DEV Community πŸ‘©β€πŸ’»πŸ‘¨β€πŸ’»

DEV Community πŸ‘©β€πŸ’»πŸ‘¨β€πŸ’» is a community of 963,864 amazing developers

We're a place where coders share, stay up-to-date and grow their careers.

Create account Log in
Lisa Jung
Lisa Jung

Posted on

Part 5: Plan for efficient data storage and search performance in Elasticsearch

Table of Content | Read Next: Part 6 - Set up Elasticsearch for data transformation and data ingestion

Now that our server is connected to Elasticsearch hosted on Elastic Cloud, it is time to think about the data that we want to ingest into Elasticsearch.

Review from part 1

For our project, we will be retrieving data from the USGS API and ingesting it into Elasticsearch.

ezgif com-gif-maker (9)

Before ingesting data into Elasticsearch, assessing the data structure and planning for desired mapping are essential in ensuring efficient storage and search of data.

In this blog, we will assess the data to:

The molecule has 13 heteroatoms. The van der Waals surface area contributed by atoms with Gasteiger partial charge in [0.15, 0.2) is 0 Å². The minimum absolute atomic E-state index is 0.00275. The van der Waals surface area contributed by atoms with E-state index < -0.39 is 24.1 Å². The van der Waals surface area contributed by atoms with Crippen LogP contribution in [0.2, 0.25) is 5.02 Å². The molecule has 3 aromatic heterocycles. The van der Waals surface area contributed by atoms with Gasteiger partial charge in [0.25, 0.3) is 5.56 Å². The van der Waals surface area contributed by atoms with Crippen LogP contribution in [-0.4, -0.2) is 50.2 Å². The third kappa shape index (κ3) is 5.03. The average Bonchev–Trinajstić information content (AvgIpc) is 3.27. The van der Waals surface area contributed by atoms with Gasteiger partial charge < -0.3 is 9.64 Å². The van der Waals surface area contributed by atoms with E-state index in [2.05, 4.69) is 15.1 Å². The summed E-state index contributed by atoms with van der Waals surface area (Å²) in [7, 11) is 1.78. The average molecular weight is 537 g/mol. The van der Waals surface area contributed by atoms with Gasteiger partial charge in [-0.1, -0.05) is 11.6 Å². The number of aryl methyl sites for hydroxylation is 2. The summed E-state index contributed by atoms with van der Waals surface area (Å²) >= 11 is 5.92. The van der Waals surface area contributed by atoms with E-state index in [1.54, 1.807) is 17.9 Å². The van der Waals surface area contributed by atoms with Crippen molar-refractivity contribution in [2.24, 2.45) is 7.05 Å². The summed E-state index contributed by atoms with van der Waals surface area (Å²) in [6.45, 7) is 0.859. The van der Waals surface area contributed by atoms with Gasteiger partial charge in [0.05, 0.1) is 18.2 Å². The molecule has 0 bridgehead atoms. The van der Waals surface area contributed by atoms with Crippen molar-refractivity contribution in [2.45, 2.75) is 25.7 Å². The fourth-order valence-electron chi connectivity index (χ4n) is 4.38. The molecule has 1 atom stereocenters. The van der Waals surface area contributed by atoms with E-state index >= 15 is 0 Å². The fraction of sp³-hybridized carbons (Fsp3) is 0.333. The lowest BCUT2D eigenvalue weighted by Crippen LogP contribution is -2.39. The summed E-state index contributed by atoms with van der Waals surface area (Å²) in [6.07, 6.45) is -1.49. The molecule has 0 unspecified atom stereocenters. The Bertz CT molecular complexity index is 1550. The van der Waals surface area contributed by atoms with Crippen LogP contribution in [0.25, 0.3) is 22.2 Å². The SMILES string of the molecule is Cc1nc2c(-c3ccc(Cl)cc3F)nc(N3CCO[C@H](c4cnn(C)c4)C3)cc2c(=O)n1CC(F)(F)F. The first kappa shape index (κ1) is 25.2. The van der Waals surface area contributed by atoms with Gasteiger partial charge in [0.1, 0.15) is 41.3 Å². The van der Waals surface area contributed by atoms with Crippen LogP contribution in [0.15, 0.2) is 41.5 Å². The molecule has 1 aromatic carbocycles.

• determine what data we need
  • discover if we need to transform the data to fit our use case
  • decide on the desired mapping for efficient storage and search of data

Resources

Would you rather watch a video to learn this content? Click on the link below!

The following USGS Earthquake API home page contains the link to the API that contains all earthquake data from the past 30 Days(red arrow). We will be retrieving data from this API!

Image description

The following documentation contains explanations of the terms(field names) included in the API. Refer to this if you need clarifications on the acronyms or want details about certain fields.

The current blog builds upon concepts covered in the blog and video above. Refer to these links if some of the jargons don't make sense to you or if you need a little refresher.

We will be referring to the following Elasticsearch documentations on field data types and numeric field types while coming up with the desired mapping for our data.

You will find these resources helpful when assigning field types to your data.

Now that you have access to all resources, let's get to work!

Step 1: Review the final outcome

Before we examine the data structure, let's review the final outcome of the app we are building.

Image description

Our app allows the user to search for earthquakes using the following criteria.

  1. type